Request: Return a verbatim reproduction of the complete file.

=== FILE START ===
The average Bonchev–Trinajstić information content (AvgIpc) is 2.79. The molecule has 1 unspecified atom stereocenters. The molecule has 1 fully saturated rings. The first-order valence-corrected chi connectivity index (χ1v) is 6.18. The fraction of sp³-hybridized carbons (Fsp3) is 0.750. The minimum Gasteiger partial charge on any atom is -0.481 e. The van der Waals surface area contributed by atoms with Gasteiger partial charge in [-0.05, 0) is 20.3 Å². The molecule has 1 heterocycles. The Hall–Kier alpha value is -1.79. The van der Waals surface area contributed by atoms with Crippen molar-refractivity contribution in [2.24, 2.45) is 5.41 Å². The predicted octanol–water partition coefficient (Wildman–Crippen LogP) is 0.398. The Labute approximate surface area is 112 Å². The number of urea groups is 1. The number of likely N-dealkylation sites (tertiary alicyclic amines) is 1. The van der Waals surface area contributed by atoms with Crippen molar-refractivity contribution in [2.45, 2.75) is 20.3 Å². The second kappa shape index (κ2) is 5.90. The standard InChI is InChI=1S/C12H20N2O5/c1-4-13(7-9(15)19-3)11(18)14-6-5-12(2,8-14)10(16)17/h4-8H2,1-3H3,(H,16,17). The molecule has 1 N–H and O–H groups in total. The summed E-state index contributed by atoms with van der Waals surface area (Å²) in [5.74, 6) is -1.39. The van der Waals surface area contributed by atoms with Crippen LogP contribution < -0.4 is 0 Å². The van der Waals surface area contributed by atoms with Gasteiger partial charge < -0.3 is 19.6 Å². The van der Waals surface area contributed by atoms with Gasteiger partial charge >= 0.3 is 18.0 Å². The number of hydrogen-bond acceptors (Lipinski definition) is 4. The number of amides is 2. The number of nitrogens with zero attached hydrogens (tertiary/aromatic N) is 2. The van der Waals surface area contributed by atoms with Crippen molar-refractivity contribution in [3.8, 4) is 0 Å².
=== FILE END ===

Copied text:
The average Bonchev–Trinajstić information content (AvgIpc) is 2.79. The molecule has 1 unspecified atom stereocenters. The molecule has 1 fully saturated rings. The first-order valence-corrected chi connectivity index (χ1v) is 6.18. The fraction of sp³-hybridized carbons (Fsp3) is 0.750. The minimum Gasteiger partial charge on any atom is -0.481 e. The van der Waals surface area contributed by atoms with Gasteiger partial charge in [-0.05, 0) is 20.3 Å². The molecule has 1 heterocycles. The Hall–Kier alpha value is -1.79. The van der Waals surface area contributed by atoms with Crippen molar-refractivity contribution in [2.24, 2.45) is 5.41 Å². The predicted octanol–water partition coefficient (Wildman–Crippen LogP) is 0.398. The Labute approximate surface area is 112 Å². The number of urea groups is 1. The number of likely N-dealkylation sites (tertiary alicyclic amines) is 1. The van der Waals surface area contributed by atoms with Crippen molar-refractivity contribution in [2.45, 2.75) is 20.3 Å². The second kappa shape index (κ2) is 5.90. The standard InChI is InChI=1S/C12H20N2O5/c1-4-13(7-9(15)19-3)11(18)14-6-5-12(2,8-14)10(16)17/h4-8H2,1-3H3,(H,16,17). The molecule has 1 N–H and O–H groups in total. The summed E-state index contributed by atoms with van der Waals surface area (Å²) in [5.74, 6) is -1.39. The van der Waals surface area contributed by atoms with Crippen LogP contribution < -0.4 is 0 Å². The van der Waals surface area contributed by atoms with Gasteiger partial charge < -0.3 is 19.6 Å². The van der Waals surface area contributed by atoms with Gasteiger partial charge >= 0.3 is 18.0 Å². The number of hydrogen-bond acceptors (Lipinski definition) is 4. The number of amides is 2. The number of nitrogens with zero attached hydrogens (tertiary/aromatic N) is 2. The van der Waals surface area contributed by atoms with Crippen molar-refractivity contribution in [3.8, 4) is 0 Å².